Serendipity (noun) – the occurrence of fortunate discoveries by accident.
The English author Horace Walpole coined the word ‘serendipity’ in a letter of January 28, 1754, basing it on a fairy tale called “The Three Princes of Serendip” (an old name for Sri Lanka). “As their highnesses traveled, they were always making discoveries, by accidents and sagacity, of things which they were not in quest of.”
I love the idea of serendipity. Often it seems like my life is an endless round of must do’s and should do’s – it is wonderful when along the way I stumble upon an amazing or interesting thing I was not “in quest of”.
Yesterday the Sri Lankan princes were smiling on me, because I had just such an experience while driving through my neighborhood on the way to the local grocery store. I was feeling quite pressured, because I was on the fourth errand of the day and still had many hours of cooking and chores ahead of me. As I pulled up to a stop sign, my eye was caught by a trio of tall stately birds standing in the grassy median. Sandhill cranes! A mother, father and teenager, by the looks of it. They were foraging for food in the ground, which had been softened by an overnight thunderstorm.
Sandhill cranes are year-round residents in my area of the Gulf Coast of Florida, but they are shy and I do not get to see them very often. When I do spot them, it is always a pleasure. In fact, I can remember almost every time I have seen them – by the “Gem of the Nature Coast” sign at the entrance to town, among the live oaks in the buffalo pasture on the back road to my daughter’s school, or along the Suncoast Parkway en route to the Tampa airport.
If I can do so safely, I always slow down to take a long look at these gorgeous, serene shorebirds. They walk slowly along, their tall thin legs bending comically backwards at their knobby knees, placing their feet carefully as they plunge their sharp beaks into the soil, searching for things that I am really glad aren’t on my menu. Sometimes there is just a pair of adults, but often they have a young one along who is learning where to find the best chow. The adults have a distinctive patch of dark red skin on their heads and extra-long tail feathers that look like the old-fashioned bustle on a Victorian lady’s skirt. At least one of the adults is always watching the surroundings alertly for signs of danger.
So yesterday when I saw the sandhill crane family on my way to the grocery store, it was a delightful surprise. Serendipity on a small scale. But what happened next took the experience to a whole new level.
For some unknown reason, I momentarily pushed aside the pressure of my To Do lists and pulled the car over to the side of the road. I climbed out and walked slowly across to the edge of the median, down a ways from where the sandhill cranes were foraging, snapping photos with my iPhone as I edged as close as I dared. Then I decided to just stand still and see what happened (still taking pictures, of course!). This was on the main road through our neighborhood, so there was a steady stream of traffic on both sides of the road. I was surprised to find that most people who came by either slowed down or stopped to look at the cranes and to talk to me about them. (Maybe they wondered about the crazy lady standing in the middle of the median taking pictures of birds.) But my fascination with the cranes was enough to overcome the mild embarrassment of “making a spectacle of myself” and even the discovery that I was standing in an anthill and had ants crawling all over my feet and bare legs.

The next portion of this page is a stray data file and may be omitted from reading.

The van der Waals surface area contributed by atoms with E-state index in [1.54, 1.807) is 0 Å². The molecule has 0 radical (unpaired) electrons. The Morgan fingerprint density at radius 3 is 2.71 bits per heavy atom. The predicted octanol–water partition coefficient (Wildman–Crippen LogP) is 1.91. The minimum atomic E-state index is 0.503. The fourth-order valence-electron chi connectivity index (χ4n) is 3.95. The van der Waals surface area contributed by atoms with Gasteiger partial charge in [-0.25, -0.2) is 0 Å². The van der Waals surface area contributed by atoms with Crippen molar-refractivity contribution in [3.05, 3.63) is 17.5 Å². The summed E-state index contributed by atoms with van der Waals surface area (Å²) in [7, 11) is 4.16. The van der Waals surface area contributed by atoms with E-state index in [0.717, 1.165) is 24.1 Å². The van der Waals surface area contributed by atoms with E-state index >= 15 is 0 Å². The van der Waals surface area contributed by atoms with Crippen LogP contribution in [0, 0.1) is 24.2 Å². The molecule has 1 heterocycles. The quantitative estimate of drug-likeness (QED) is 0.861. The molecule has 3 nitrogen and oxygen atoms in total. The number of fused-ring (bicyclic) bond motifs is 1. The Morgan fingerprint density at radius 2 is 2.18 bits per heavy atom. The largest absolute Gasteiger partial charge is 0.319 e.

And that’s when serendipity really kicked in. The crane family became accustomed to my nonthreatening presence and meandered slowly past me on their feeding journey. I was thrilled to get some lovely up-close pictures even without the use of a superlong telephoto lens on a fancy camera body (oops, don’t own one of those anyway!) Then one of the adults leaped up into the air with spread wings, in prelude to flight, I thought. But no, it came right back down in the same spot. And then the other adult repeated the maneuver. Soon they were both spreading their wings and bounding up into the air and then down again, bobbing up and down to each other in between leaps. The teenager crane just looked on, bemused by the antics of his parental units. It finally dawned on me that I was witnessing the distinctive sandhill crane mating display right in front of me. I was in awe.
Eventually a loud truck startled the birds, who flew off together with their long necks stretched out in front of them, wide wings beating slowing as they headed in the direction of our neighborhood duck pond. I reluctantly came back to reality and climbed back into my car, marveling at the workings of serendipity.
Who would have thought that such an amazing discovery would happen to a harried mother rushing about on her errands, driving down a road she travels a gazillion times a year?
So just like the Three Princes of Serendip, keep your eyes open and your camera phone ready, for you never know when you too may make an amazing discovery, by accident or sagacity, of something you were not in quest of.
And when you do, be sure to share it with us!
Definition: American Heritage Dictionary of the English Language, 4th Edition, Houghton Mifflin
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